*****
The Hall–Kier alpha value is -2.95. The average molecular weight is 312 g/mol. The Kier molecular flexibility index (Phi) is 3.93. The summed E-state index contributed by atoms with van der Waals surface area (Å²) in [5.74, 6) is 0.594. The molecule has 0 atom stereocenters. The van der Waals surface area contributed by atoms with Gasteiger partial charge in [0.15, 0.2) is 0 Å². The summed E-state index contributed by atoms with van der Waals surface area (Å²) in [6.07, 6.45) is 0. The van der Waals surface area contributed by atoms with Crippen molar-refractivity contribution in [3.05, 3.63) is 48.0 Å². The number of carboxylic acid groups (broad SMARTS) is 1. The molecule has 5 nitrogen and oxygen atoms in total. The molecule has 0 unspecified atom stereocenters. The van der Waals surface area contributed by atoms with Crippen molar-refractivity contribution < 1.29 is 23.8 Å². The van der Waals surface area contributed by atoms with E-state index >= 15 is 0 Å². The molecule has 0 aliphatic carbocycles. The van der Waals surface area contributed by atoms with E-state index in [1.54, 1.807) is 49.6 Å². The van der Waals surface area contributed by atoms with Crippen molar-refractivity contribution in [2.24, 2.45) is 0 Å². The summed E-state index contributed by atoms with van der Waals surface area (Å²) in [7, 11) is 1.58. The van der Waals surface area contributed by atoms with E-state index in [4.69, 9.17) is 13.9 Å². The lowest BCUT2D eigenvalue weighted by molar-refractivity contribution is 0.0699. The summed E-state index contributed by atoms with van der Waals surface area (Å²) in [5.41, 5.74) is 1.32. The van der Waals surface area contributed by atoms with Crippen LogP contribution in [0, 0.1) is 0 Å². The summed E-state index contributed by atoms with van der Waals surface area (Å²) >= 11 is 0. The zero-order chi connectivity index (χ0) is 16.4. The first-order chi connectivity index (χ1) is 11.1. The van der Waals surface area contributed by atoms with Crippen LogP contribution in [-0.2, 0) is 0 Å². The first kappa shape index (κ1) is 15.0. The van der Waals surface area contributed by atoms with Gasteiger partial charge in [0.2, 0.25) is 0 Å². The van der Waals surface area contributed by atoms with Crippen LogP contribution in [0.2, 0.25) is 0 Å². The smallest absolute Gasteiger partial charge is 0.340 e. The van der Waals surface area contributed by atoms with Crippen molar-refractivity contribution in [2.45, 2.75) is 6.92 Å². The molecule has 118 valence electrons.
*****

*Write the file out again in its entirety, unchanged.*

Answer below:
The Hall–Kier alpha value is -2.95. The average molecular weight is 312 g/mol. The Kier molecular flexibility index (Phi) is 3.93. The summed E-state index contributed by atoms with van der Waals surface area (Å²) in [5.74, 6) is 0.594. The molecule has 0 atom stereocenters. The van der Waals surface area contributed by atoms with Gasteiger partial charge in [0.15, 0.2) is 0 Å². The summed E-state index contributed by atoms with van der Waals surface area (Å²) in [6.07, 6.45) is 0. The van der Waals surface area contributed by atoms with Crippen molar-refractivity contribution in [3.05, 3.63) is 48.0 Å². The number of carboxylic acid groups (broad SMARTS) is 1. The molecule has 5 nitrogen and oxygen atoms in total. The molecule has 0 unspecified atom stereocenters. The van der Waals surface area contributed by atoms with Crippen molar-refractivity contribution < 1.29 is 23.8 Å². The van der Waals surface area contributed by atoms with E-state index >= 15 is 0 Å². The molecule has 0 aliphatic carbocycles. The van der Waals surface area contributed by atoms with E-state index in [1.54, 1.807) is 49.6 Å². The van der Waals surface area contributed by atoms with Crippen molar-refractivity contribution in [2.24, 2.45) is 0 Å². The summed E-state index contributed by atoms with van der Waals surface area (Å²) in [7, 11) is 1.58. The van der Waals surface area contributed by atoms with E-state index in [4.69, 9.17) is 13.9 Å². The lowest BCUT2D eigenvalue weighted by molar-refractivity contribution is 0.0699. The summed E-state index contributed by atoms with van der Waals surface area (Å²) in [5.41, 5.74) is 1.32. The van der Waals surface area contributed by atoms with Crippen LogP contribution in [0, 0.1) is 0 Å². The summed E-state index contributed by atoms with van der Waals surface area (Å²) >= 11 is 0. The zero-order chi connectivity index (χ0) is 16.4. The first-order chi connectivity index (χ1) is 11.1. The van der Waals surface area contributed by atoms with Crippen LogP contribution in [-0.2, 0) is 0 Å². The first kappa shape index (κ1) is 15.0. The van der Waals surface area contributed by atoms with Gasteiger partial charge in [0.2, 0.25) is 0 Å². The van der Waals surface area contributed by atoms with Crippen LogP contribution in [0.2, 0.25) is 0 Å². The smallest absolute Gasteiger partial charge is 0.340 e. The van der Waals surface area contributed by atoms with Crippen molar-refractivity contribution in [2.45, 2.75) is 6.92 Å². The molecule has 118 valence electrons.